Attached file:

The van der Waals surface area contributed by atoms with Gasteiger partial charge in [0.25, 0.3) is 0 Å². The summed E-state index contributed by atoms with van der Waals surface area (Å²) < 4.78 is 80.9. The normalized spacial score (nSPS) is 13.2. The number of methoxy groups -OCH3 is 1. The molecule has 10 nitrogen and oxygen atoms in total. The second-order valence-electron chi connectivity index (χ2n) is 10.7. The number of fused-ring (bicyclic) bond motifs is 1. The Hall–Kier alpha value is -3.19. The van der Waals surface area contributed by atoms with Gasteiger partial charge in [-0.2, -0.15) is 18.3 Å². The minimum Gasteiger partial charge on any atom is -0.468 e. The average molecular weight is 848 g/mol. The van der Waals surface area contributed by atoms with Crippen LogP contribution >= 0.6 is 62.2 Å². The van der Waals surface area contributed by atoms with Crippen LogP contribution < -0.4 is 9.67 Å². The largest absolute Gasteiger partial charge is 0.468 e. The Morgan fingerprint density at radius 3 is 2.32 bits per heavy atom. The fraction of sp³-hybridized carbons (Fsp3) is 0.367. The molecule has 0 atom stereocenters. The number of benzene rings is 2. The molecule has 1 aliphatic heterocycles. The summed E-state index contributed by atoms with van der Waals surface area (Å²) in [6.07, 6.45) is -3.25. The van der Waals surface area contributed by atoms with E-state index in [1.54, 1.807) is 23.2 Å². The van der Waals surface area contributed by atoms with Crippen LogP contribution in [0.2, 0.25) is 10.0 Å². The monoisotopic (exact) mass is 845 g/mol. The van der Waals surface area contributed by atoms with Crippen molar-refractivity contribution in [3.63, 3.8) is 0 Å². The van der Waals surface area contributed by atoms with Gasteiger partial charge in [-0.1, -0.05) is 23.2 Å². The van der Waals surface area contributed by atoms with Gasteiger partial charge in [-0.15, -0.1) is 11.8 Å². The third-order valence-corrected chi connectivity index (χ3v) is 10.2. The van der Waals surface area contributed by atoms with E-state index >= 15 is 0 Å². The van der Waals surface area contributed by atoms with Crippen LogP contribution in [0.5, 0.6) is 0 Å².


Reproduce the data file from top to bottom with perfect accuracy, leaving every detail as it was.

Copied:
The van der Waals surface area contributed by atoms with Gasteiger partial charge in [0.25, 0.3) is 0 Å². The summed E-state index contributed by atoms with van der Waals surface area (Å²) < 4.78 is 80.9. The normalized spacial score (nSPS) is 13.2. The number of methoxy groups -OCH3 is 1. The molecule has 10 nitrogen and oxygen atoms in total. The second-order valence-electron chi connectivity index (χ2n) is 10.7. The number of fused-ring (bicyclic) bond motifs is 1. The Hall–Kier alpha value is -3.19. The van der Waals surface area contributed by atoms with Gasteiger partial charge in [-0.2, -0.15) is 18.3 Å². The minimum Gasteiger partial charge on any atom is -0.468 e. The average molecular weight is 848 g/mol. The van der Waals surface area contributed by atoms with Crippen LogP contribution >= 0.6 is 62.2 Å². The van der Waals surface area contributed by atoms with Crippen LogP contribution < -0.4 is 9.67 Å². The largest absolute Gasteiger partial charge is 0.468 e. The Morgan fingerprint density at radius 3 is 2.32 bits per heavy atom. The fraction of sp³-hybridized carbons (Fsp3) is 0.367. The molecule has 0 atom stereocenters. The number of benzene rings is 2. The molecule has 1 aliphatic heterocycles. The summed E-state index contributed by atoms with van der Waals surface area (Å²) in [6.07, 6.45) is -3.25. The van der Waals surface area contributed by atoms with E-state index in [1.54, 1.807) is 23.2 Å². The van der Waals surface area contributed by atoms with Crippen LogP contribution in [0.2, 0.25) is 10.0 Å². The monoisotopic (exact) mass is 845 g/mol. The van der Waals surface area contributed by atoms with Crippen molar-refractivity contribution in [3.63, 3.8) is 0 Å². The van der Waals surface area contributed by atoms with Gasteiger partial charge in [-0.1, -0.05) is 23.2 Å². The van der Waals surface area contributed by atoms with Gasteiger partial charge in [-0.15, -0.1) is 11.8 Å². The third-order valence-corrected chi connectivity index (χ3v) is 10.2. The van der Waals surface area contributed by atoms with E-state index >= 15 is 0 Å². The van der Waals surface area contributed by atoms with Crippen LogP contribution in [0.5, 0.6) is 0 Å².